religion, gender identity and sexual orientation.

Our visibility is a sign of revolt.

Recognition of bisexual orientation and transgender issues
presents a challenge to assumptions
not previously explored
within the politics
of gay liberation.

What will it take
for the gayristocracy to realize
that bisexual, lesbian, transgender, and gay people
are in this together,
and together
we can and will
move the agenda forward.

But this will not happen
until public recognition
of our common issues is made,
and a sincere effort to confront
biphobia and transphobia is made
by the established gay and lesbian leadership
in this country.

The broader movement for our civil rights and liberation
is being held back.

Who gains when we ostracize whole parts of our family?
Who gains from exclusionary politics?

Certainly not us…

Being treated as if I am less oppressed than thou
is not only insulting,
it feeds right in to the hands
of the right wing fundamentalists
who see all of us as queer.

What is the difficulty
in seeing how my struggle
as a mixed race bisexual woman of color
is intimately related to the bigger struggle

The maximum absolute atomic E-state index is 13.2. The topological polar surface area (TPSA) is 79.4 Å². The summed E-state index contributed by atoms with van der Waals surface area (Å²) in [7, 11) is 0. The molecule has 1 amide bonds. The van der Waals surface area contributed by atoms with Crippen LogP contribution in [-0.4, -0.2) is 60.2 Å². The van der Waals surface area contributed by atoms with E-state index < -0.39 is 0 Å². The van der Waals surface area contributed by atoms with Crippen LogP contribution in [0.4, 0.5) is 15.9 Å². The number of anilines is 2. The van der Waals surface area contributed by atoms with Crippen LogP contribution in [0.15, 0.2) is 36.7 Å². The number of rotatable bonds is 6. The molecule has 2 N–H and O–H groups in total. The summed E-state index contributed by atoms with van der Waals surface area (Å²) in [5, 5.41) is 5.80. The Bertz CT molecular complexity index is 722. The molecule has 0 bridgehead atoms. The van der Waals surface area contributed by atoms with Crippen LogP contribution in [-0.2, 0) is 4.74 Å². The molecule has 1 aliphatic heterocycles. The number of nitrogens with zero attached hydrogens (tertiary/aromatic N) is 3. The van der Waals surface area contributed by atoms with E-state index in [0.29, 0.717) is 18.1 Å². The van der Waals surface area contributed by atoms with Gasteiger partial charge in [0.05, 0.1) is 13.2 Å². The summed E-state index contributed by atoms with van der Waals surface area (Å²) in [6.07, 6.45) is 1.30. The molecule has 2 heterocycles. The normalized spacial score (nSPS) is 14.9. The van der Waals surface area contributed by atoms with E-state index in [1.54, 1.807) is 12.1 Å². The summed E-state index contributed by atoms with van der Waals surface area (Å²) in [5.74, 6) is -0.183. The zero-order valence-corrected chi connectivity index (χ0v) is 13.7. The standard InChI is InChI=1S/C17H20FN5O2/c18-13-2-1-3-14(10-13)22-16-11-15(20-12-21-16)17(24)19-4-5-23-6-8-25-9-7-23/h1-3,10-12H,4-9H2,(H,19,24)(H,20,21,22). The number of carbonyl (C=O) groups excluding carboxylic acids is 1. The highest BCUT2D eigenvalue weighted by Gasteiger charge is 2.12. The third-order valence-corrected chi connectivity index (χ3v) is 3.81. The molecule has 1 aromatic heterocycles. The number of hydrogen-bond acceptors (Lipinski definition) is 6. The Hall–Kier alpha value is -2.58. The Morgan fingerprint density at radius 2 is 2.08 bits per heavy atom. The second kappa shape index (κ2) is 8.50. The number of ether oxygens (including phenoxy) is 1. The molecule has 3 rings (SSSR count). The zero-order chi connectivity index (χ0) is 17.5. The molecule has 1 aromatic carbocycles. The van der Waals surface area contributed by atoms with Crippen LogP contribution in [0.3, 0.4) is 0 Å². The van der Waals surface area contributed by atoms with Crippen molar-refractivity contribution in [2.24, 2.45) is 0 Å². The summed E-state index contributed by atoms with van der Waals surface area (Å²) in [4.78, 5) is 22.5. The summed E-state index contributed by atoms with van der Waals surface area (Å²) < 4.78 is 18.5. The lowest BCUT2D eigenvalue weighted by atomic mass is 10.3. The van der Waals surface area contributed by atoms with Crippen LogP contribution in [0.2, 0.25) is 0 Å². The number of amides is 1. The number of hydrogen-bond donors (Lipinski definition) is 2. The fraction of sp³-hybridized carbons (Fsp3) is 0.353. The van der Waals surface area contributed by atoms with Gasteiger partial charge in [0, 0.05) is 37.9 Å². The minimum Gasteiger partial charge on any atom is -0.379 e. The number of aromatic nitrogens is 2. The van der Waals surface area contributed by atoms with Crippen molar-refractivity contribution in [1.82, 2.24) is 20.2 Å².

for lesbian and gay rights
the rights of people of color and
the rights of all women?

What is the problem?

This is not a competition.

I will not play by rules
that pit me against any oppressed group.

Has the gayristocracy
bought so far in to the either/or structure,
invested so much in being
the opposite of heterosexual
that they cannot remove themselves
that they can’t imagine being free
of the whole oppressive heterosexist system
that keeps us all down?

Bisexual, gay, lesbian, and transgender people
who are out of the closet,
who are not passing
for anything other than who and what we are
all have our necks and our lives on the line.

All our visibility is a sign of revolt.

Bisexuals are here to challenge the bigots
who have denied lesbian, gay and bisexual people
basic civil rights in Colorado.

Yes, Amendment 2 includes bisexual orientation.

Yes, the religious right recognizes bisexuals
as a threat to “so called” family values.